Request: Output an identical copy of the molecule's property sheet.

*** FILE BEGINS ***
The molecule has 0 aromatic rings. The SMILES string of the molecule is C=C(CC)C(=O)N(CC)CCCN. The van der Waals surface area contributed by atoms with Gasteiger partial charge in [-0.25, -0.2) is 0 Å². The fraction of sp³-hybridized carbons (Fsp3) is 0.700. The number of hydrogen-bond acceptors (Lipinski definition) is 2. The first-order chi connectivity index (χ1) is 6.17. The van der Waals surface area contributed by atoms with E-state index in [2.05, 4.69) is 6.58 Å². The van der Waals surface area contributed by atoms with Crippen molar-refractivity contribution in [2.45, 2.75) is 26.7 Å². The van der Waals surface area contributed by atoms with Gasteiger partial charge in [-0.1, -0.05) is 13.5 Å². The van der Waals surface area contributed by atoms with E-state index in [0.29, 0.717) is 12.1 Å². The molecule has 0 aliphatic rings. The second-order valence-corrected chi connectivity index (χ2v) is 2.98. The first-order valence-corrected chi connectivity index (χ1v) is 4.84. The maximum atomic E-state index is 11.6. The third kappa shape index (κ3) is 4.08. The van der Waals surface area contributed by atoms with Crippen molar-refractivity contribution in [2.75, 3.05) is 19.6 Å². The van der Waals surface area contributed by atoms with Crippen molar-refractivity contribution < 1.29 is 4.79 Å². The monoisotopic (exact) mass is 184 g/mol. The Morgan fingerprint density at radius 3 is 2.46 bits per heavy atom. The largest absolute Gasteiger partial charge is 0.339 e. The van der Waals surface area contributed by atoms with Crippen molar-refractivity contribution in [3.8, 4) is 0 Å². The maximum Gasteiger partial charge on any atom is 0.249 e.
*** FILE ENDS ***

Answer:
The molecule has 0 aromatic rings. The SMILES string of the molecule is C=C(CC)C(=O)N(CC)CCCN. The van der Waals surface area contributed by atoms with Gasteiger partial charge in [-0.25, -0.2) is 0 Å². The fraction of sp³-hybridized carbons (Fsp3) is 0.700. The number of hydrogen-bond acceptors (Lipinski definition) is 2. The first-order chi connectivity index (χ1) is 6.17. The van der Waals surface area contributed by atoms with E-state index in [2.05, 4.69) is 6.58 Å². The van der Waals surface area contributed by atoms with Crippen molar-refractivity contribution in [2.45, 2.75) is 26.7 Å². The van der Waals surface area contributed by atoms with Gasteiger partial charge in [-0.1, -0.05) is 13.5 Å². The van der Waals surface area contributed by atoms with E-state index in [0.29, 0.717) is 12.1 Å². The molecule has 0 aliphatic rings. The second-order valence-corrected chi connectivity index (χ2v) is 2.98. The first-order valence-corrected chi connectivity index (χ1v) is 4.84. The maximum atomic E-state index is 11.6. The third kappa shape index (κ3) is 4.08. The van der Waals surface area contributed by atoms with Crippen molar-refractivity contribution in [2.75, 3.05) is 19.6 Å². The van der Waals surface area contributed by atoms with Crippen molar-refractivity contribution < 1.29 is 4.79 Å². The monoisotopic (exact) mass is 184 g/mol. The Morgan fingerprint density at radius 3 is 2.46 bits per heavy atom. The largest absolute Gasteiger partial charge is 0.339 e. The van der Waals surface area contributed by atoms with Crippen molar-refractivity contribution in [3.8, 4) is 0 Å². The maximum Gasteiger partial charge on any atom is 0.249 e.